CHAZY — University at Albany Honors College senior Corine Giroux was raised on one of the largest poultry farms in New York State. In this setting, her love for animals blossomed. At age 3, she was already pleading with her parents for her own horse.

This fall, the Chazy native is headed to the College of Veterinary Medicine at Cornell University, one of the world’s leading veterinary schools. Giroux credits her background, talents and University at Albany research opportunities for making it possible.

For the past year, Giroux has served as veterinary officer on biology professor Gary Kleppel’s New York State Department of Environmental Conservation-funded study “The Use of Livestock for Managing Invasive Species and Habitat Restoration.”

Kleppel serves as the director of UAlbany’s Biodiversity Conservation and Policy Program, a multidisciplinary master’s program that prepares students for careers that require knowledge of both ecology and public policy.

The biology major said the opportunities that both Kleppel’s study and the Honors College offered her proved invaluable.

“I approached Gary Kleppel my sophomore year with zero research experience and was on my own project within a few weeks,” Giroux said. “The Honors College pushed me to go above and beyond, as it required me to write a senior thesis and complete an extensive project that I may not have done otherwise.”

Her Honors College thesis, “Judging the Effects of Grazing in Wild and Quasi-wild Landscapes on Livestock Health and Condition,” perfectly complemented Kleppel’s research.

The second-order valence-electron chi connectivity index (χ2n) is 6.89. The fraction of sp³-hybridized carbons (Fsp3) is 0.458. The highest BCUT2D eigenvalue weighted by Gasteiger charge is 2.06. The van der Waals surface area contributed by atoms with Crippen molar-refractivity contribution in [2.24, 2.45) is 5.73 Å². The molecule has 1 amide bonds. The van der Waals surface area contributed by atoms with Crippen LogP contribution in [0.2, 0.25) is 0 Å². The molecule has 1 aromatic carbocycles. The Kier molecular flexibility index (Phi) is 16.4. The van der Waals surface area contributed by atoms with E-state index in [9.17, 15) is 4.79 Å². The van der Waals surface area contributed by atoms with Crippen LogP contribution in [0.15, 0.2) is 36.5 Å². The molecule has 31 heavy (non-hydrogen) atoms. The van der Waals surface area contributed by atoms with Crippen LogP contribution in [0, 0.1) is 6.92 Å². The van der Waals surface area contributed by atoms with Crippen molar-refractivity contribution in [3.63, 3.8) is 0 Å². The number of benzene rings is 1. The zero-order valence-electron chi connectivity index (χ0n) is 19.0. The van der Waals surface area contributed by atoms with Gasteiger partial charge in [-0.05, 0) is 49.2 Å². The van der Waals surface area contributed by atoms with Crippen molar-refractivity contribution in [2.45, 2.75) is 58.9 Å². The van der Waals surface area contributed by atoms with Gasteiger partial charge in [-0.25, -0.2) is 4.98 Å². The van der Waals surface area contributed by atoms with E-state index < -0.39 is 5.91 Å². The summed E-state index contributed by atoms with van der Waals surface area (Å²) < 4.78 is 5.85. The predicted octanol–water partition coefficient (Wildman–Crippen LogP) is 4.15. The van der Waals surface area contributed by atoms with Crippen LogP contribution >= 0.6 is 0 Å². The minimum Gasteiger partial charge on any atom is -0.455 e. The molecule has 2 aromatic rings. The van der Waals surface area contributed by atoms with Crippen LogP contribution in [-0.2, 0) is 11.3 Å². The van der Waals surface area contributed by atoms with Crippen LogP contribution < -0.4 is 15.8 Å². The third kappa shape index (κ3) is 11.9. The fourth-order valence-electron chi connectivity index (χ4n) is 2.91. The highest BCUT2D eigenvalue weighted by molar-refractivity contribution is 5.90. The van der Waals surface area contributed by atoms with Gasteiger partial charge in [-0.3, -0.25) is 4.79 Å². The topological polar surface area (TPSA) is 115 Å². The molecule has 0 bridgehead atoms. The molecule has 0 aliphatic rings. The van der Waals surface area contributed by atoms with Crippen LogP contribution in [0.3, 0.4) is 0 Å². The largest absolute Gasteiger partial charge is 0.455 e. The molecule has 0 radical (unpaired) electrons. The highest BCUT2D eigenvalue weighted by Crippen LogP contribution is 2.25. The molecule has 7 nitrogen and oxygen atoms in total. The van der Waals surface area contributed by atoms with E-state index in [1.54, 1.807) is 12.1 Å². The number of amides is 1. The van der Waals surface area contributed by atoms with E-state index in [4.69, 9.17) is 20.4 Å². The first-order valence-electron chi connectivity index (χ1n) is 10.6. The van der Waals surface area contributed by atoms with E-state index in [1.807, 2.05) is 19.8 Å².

“I think part of why I was accepted to Cornell is that I have unique experience working in agriculture that a lot of people don’t,” she said. “Through my UAlbany education, I’ve gained invaluable experience performing health check-ups on sheep and even learning how to herd them.

“Not many people can list ‘shepherding’ on their resume,” she joked.

When her parents finally gave her a horse at age 10, she almost immediately began showing it. That passion also found expression at UAlbany; Giroux is a four-year member of the equestrian team, competing in about four shows per semester.

“I’m not sure what kind of vet I’ll be some day, but I may very well end up back in agriculture or working with horses,” she said.

Her mentor at UAlbany has little doubt Giroux will find success, whatever her ultimate choice.

“Corine is the kind of student every professor hopes for — analytical, focused and dependable,” Kleppel said. “She has made significant contributions to our research and I have every confidence she will be a force in veterinary medicine and animal science in the future.”

Recommended for you